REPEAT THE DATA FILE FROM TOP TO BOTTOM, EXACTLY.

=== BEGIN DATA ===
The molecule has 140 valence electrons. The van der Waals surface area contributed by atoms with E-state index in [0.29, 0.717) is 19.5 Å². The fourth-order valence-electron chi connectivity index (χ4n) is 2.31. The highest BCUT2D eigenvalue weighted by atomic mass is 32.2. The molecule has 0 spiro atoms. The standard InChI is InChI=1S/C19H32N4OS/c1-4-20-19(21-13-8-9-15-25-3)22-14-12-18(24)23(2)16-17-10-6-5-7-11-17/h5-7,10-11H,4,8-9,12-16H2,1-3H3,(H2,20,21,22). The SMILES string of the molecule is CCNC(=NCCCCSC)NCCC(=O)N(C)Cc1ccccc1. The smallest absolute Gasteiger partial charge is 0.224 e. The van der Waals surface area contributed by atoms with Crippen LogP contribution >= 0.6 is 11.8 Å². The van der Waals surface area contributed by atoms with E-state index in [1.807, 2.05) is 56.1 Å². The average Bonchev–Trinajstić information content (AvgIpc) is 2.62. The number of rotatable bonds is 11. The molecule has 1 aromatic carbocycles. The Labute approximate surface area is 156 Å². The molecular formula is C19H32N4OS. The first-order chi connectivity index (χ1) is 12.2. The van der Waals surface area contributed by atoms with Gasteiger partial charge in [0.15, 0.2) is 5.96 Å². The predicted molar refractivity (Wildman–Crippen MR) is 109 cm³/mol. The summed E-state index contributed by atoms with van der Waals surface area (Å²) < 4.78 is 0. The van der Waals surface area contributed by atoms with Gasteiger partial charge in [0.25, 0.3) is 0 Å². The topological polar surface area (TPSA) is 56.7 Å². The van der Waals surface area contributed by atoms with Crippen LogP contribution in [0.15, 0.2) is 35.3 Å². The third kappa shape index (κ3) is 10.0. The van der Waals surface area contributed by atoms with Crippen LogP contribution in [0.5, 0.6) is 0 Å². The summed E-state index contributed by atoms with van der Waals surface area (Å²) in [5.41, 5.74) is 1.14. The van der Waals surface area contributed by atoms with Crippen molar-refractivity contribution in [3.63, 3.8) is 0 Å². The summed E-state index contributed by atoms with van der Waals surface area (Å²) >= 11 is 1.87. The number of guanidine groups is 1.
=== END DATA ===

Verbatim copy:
The molecule has 140 valence electrons. The van der Waals surface area contributed by atoms with E-state index in [0.29, 0.717) is 19.5 Å². The fourth-order valence-electron chi connectivity index (χ4n) is 2.31. The highest BCUT2D eigenvalue weighted by atomic mass is 32.2. The molecule has 0 spiro atoms. The standard InChI is InChI=1S/C19H32N4OS/c1-4-20-19(21-13-8-9-15-25-3)22-14-12-18(24)23(2)16-17-10-6-5-7-11-17/h5-7,10-11H,4,8-9,12-16H2,1-3H3,(H2,20,21,22). The SMILES string of the molecule is CCNC(=NCCCCSC)NCCC(=O)N(C)Cc1ccccc1. The smallest absolute Gasteiger partial charge is 0.224 e. The van der Waals surface area contributed by atoms with Crippen LogP contribution >= 0.6 is 11.8 Å². The van der Waals surface area contributed by atoms with E-state index in [1.807, 2.05) is 56.1 Å². The average Bonchev–Trinajstić information content (AvgIpc) is 2.62. The number of rotatable bonds is 11. The molecule has 1 aromatic carbocycles. The Labute approximate surface area is 156 Å². The molecular formula is C19H32N4OS. The first-order chi connectivity index (χ1) is 12.2. The van der Waals surface area contributed by atoms with Gasteiger partial charge in [0.15, 0.2) is 5.96 Å². The predicted molar refractivity (Wildman–Crippen MR) is 109 cm³/mol. The summed E-state index contributed by atoms with van der Waals surface area (Å²) < 4.78 is 0. The van der Waals surface area contributed by atoms with Gasteiger partial charge in [0.25, 0.3) is 0 Å². The topological polar surface area (TPSA) is 56.7 Å². The van der Waals surface area contributed by atoms with Crippen LogP contribution in [0.15, 0.2) is 35.3 Å². The third kappa shape index (κ3) is 10.0. The van der Waals surface area contributed by atoms with Crippen LogP contribution in [0.5, 0.6) is 0 Å². The summed E-state index contributed by atoms with van der Waals surface area (Å²) in [5.41, 5.74) is 1.14. The van der Waals surface area contributed by atoms with Crippen molar-refractivity contribution in [3.63, 3.8) is 0 Å². The summed E-state index contributed by atoms with van der Waals surface area (Å²) >= 11 is 1.87. The number of guanidine groups is 1.